Two volatile elements in preorbital gland secretion identified by Lawson and her co-workers varied with age (i.e., youngsters either produced less of them than adults, or they were less volatile in juvenile secretions), and one with sex, secretions from bucks yielding a peak on the chromatograph absent in female samples; but neither did so consistently enough to confidently assign an age or sex to the sample. Only 68% of samples could correctly predict the sex of the subject, although juveniles were more likely to be correctly identified than adults. For comparison female muntjac were correctly identified in 92% of cases. While in their 2000 paper, the researchers caution against over interpreting their dataset:

It is also possible that the deer may not be sensitive to the full range of volatiles recovered by gas chromatography and thus, to their perception, the odour profiles may lack the full complexity resolved by chromatography.

A pair of hand-reared water deer resting together cudding (i.e., chewing the cud) in Raymond Chaplin's garden. The female on the left ("Pippa") licks both preorbital glands of her partner ("Max"). These two were always very affectionate towards each other and Pippa's twins, and licking of scent glands may help reinforce bonds. - Credit: Raymond Chaplin

Conversely, it's also possible that the deer may be able to detect compounds that are either not GC-amenable (i.e., have a high molecular weight) or too volatile to be effectively trapped and stored for analysis.

They nonetheless observed clear species-specific volatile profiles in all the species they studied, suggesting that each might be accurately identified from its scent profile alone and, in the case of the water deer, there is strong coding for individuality, if not age and sex. Overall, preorbitals appear to be perhaps the most important of the scent glands, and bucks will often spend several minutes at a time apparently applying scent from them onto vegetation (see: Scent marking). Additionally, Raymond Chapman has video of one of his captive does licking the preorbital glands of her partner while they're lying together chewing cud.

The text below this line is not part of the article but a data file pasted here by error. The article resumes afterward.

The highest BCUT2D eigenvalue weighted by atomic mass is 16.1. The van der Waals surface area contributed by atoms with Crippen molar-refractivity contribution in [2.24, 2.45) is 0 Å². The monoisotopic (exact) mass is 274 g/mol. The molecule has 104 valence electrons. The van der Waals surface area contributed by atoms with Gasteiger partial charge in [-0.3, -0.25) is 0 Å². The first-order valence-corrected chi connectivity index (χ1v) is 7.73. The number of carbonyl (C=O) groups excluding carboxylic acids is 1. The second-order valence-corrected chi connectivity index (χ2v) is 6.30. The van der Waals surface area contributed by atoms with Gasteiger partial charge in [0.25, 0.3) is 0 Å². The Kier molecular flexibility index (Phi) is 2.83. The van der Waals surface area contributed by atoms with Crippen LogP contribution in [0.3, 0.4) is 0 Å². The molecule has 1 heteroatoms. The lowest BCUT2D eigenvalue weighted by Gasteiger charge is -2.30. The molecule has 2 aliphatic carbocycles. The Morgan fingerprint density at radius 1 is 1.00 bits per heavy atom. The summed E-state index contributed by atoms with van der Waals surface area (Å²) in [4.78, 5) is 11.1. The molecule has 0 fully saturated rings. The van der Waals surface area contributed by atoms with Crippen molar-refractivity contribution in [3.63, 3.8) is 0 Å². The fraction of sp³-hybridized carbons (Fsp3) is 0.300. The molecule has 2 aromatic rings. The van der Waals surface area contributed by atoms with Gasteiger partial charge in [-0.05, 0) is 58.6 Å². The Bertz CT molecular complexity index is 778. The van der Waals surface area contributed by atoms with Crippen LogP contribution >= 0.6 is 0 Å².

Incertae statūs

Pocock described glandular tissue around the anus (i.e., circumanal glands), but didn't provide any detail on its structure or secretion, and noted how water deer are apparently unique among the cervids owing to both sexes possessing inguinal (groin) glands, which can only be seen when the groin is inspected. Either side of the mammary tissue lies a sickle-shaped patch of almost hairless skin measuring around 45 mm by 35 mm (1.5 x 2 in.). In her 1991 book Deer, Norma Chapman notes that activity occurs all year around in these glands, as indicated by dark, waxy specks of secretion around them that are easily overlooked as dirt. In his review of the even-toed ungulates in the second volume of Social odours in mammals, published in 1985, Morris Gosling described how, in antelope species, these glands tend to be more active in males than females and produce a yellow waxy substance with a pungent odour, but no specifics are given for water deer. Also in the groin, in their 1996 paper to the Journal of Mammalogy, Stewart Odend'hal and colleagues noted modified sebaceous glands around the hairs at the tip of the prepuce (foreskin) on the penis that replaced the sweat glands. The hairs around the tip of the prepuce are also larger than the adjacent surface hairs that do have associated sweat glands. Just inside the preputial canal, there's a slight increase in keratinization of the epithelium, and there are well vascularized and large sebaceous glands within the canal. This construction presumably provides lubrication between the penis and sheath, but may also transfer onto some of the underbelly fur and be deposited in couches while the buck is resting and/or onto the doe during mating.